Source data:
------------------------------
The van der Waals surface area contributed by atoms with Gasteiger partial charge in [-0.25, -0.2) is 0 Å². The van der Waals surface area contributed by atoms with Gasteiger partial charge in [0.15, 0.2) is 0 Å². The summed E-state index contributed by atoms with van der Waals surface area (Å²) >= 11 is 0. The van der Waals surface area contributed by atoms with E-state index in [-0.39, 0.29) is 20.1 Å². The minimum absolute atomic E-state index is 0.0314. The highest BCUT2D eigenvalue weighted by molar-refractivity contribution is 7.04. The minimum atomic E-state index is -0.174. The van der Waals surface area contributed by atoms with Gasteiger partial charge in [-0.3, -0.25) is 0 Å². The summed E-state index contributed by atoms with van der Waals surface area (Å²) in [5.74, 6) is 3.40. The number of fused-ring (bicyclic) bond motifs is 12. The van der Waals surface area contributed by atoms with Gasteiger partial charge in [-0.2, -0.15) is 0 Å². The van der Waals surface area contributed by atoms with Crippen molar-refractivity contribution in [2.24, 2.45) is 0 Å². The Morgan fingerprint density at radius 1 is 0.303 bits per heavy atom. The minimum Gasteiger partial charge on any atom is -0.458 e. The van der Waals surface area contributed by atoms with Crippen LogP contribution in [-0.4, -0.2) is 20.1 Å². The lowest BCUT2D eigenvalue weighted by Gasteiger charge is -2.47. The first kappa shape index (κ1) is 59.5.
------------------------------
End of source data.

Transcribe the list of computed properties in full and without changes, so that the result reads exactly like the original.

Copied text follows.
The van der Waals surface area contributed by atoms with Gasteiger partial charge in [-0.25, -0.2) is 0 Å². The van der Waals surface area contributed by atoms with Gasteiger partial charge in [0.15, 0.2) is 0 Å². The summed E-state index contributed by atoms with van der Waals surface area (Å²) >= 11 is 0. The van der Waals surface area contributed by atoms with E-state index in [-0.39, 0.29) is 20.1 Å². The minimum absolute atomic E-state index is 0.0314. The highest BCUT2D eigenvalue weighted by molar-refractivity contribution is 7.04. The minimum atomic E-state index is -0.174. The van der Waals surface area contributed by atoms with Gasteiger partial charge in [-0.3, -0.25) is 0 Å². The summed E-state index contributed by atoms with van der Waals surface area (Å²) in [5.74, 6) is 3.40. The number of fused-ring (bicyclic) bond motifs is 12. The van der Waals surface area contributed by atoms with Gasteiger partial charge in [-0.2, -0.15) is 0 Å². The van der Waals surface area contributed by atoms with Crippen molar-refractivity contribution in [2.24, 2.45) is 0 Å². The Morgan fingerprint density at radius 1 is 0.303 bits per heavy atom. The minimum Gasteiger partial charge on any atom is -0.458 e. The van der Waals surface area contributed by atoms with Crippen LogP contribution in [-0.4, -0.2) is 20.1 Å². The lowest BCUT2D eigenvalue weighted by Gasteiger charge is -2.47. The first kappa shape index (κ1) is 59.5.